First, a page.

- Austroraptor is closer in size to the Velociraptor we love from Jurassic Park. So it was huge. But also look at those arms? Probably couldn’t open kitchen doors.
- Austroraptor was most likely covered in feathers. Making it not only deadly, but also beautiful.
- Austroraptor is also awesome.
Check out this short clip too, on Research Casting (the guys who made the repro dinosaurs @ROMToronto, and from the final museum flight scene in Jurassic Park) putting together Austroraptor!
The Case of the Pencil Toothed Dinosaur
So who does this pencil-like tooth belong to?
I asked this question last week. Everyone who answered on tumblr, twitter and instagram guessed it was at least some sort of Sauropod! #10pointstogryffindor
Indeed this tooth is from a herbivore, and from a sauropod, but which one?
The tooth in question was found in Morocco and is about 95 million years old. The only types of sauropods living in this region are the Rebbachisaurs and the Titanosaurs (a family of dinosaur that includes the ROM’s Futalongkosaurus).
Rebbachisaurs and Titanosaurs have very similar pencil like teeth, like the ones you see on the ROM’s Barosaurus. So chances are our tooth belongs to some time of Rebbachisaur or Titanosaur. Or a prehistoric fossilized pencil. #hardtoknow
- Sweet tooth or leaf tooth?
This type of tooth was used for stripping branches of their leaves and NOT for chewing.
To support their massive bodies, sauropods had incredible appetites. The long neck of a sauropod is designed to get to the branches of trees that other smaller herbivores could not get to. The added benefit of a long neck is that you wouldn’t need to move you body much, just gently swing your your head to the next branch! Finally the head and mouth was designed to simply get food into the body, and to allow the stomach to do the rest of the work.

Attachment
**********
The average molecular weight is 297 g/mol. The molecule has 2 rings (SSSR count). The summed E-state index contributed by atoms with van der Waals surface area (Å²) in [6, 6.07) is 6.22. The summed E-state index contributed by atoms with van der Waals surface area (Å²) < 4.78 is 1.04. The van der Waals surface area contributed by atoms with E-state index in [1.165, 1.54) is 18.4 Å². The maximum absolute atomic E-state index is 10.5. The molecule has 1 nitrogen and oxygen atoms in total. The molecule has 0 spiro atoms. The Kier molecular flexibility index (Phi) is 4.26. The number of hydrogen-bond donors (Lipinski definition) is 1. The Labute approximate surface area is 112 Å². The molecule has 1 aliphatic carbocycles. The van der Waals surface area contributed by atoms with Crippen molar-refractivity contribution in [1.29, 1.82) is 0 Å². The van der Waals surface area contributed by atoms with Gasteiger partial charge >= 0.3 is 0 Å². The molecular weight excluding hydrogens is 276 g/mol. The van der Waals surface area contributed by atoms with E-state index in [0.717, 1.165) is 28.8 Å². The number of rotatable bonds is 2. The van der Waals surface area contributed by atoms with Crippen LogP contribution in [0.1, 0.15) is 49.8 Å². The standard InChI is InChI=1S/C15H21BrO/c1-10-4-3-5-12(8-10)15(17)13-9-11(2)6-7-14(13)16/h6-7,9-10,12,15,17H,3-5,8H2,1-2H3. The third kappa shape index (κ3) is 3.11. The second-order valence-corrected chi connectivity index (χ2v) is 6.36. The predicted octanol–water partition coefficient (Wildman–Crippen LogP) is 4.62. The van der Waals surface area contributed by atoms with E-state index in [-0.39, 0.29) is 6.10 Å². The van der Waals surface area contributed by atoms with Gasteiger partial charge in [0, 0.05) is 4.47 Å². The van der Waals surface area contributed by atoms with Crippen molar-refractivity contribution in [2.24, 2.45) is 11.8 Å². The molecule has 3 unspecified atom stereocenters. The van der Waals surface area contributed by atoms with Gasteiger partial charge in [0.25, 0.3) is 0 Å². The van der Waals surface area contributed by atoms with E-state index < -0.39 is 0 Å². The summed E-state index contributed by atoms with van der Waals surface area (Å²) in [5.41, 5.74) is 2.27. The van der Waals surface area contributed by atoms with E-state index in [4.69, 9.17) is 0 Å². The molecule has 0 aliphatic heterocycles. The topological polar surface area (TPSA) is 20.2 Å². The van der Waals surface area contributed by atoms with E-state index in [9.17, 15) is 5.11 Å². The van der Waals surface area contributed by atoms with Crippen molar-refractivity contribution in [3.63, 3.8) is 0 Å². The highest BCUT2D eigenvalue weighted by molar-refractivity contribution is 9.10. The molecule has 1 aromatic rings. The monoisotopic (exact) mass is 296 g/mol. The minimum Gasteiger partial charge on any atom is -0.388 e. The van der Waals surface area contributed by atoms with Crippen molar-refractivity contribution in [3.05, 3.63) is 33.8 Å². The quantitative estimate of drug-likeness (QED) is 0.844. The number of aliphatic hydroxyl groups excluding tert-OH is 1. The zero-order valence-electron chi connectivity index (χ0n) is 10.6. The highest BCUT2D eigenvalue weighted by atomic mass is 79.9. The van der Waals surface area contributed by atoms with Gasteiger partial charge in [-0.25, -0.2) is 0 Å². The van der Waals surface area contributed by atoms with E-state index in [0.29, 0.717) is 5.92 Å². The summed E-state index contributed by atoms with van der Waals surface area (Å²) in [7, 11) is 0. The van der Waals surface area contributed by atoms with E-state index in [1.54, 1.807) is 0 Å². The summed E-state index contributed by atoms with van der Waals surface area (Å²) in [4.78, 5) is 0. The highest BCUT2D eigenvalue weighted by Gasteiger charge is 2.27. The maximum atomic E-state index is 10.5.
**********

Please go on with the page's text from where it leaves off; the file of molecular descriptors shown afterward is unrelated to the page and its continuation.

- The tooth of something larger (this title isn’t even funny, don’t even know why I wrote it)
One of my favourite things about palaeontology is just how much you can learn (and indeed the endless questions you can ask) from something so seemingly insignificant as a tooth. It really pushes you to make educated guesses, and to explore and identify links between so many living things.
In the end it’s hard to figure out exactly who this tooth belongs to without more fossil evidence, like other parts of the body, or even better, a skull! But the adventure is definitely worth it!
More on #ultimatedinos!
Here we have the dermal scute of a a 75 million year old crocodile!
Dermal scutes are pretty cool. Not quite scales, not quite bone, or keratin, scutes are layer upon layer of these features, that together compose a sort of armour. Scutes are primarily used for protection, whether from predators, or from inter species battles over mates and territory.
Examples of animals with dermal scutes are the pangolin, the turtle, the armadillo and the crocodile.
Dermal scute fossils are helpful because they give us a better idea of what animals looked like, in the same way that fossilized skin imprints help.
Brian Switek, is without a doubt, the best dinosaur blogger out there right now. When I’m pitching science blogging to others, and how it should be done, I always use Brian as a template. He’s consistent. He’s funny. And he’s accessible.
And now he’s doing the world a HUGE solid by educating on some lesser known dinosaurs. Brian is launching what is bound to be a fun, exciting series of blog posts that look at dinosaurs A though Z. That means one awesome, though less popular, dinosaur per letter.
I hope he uses Rahonavis for the letter R.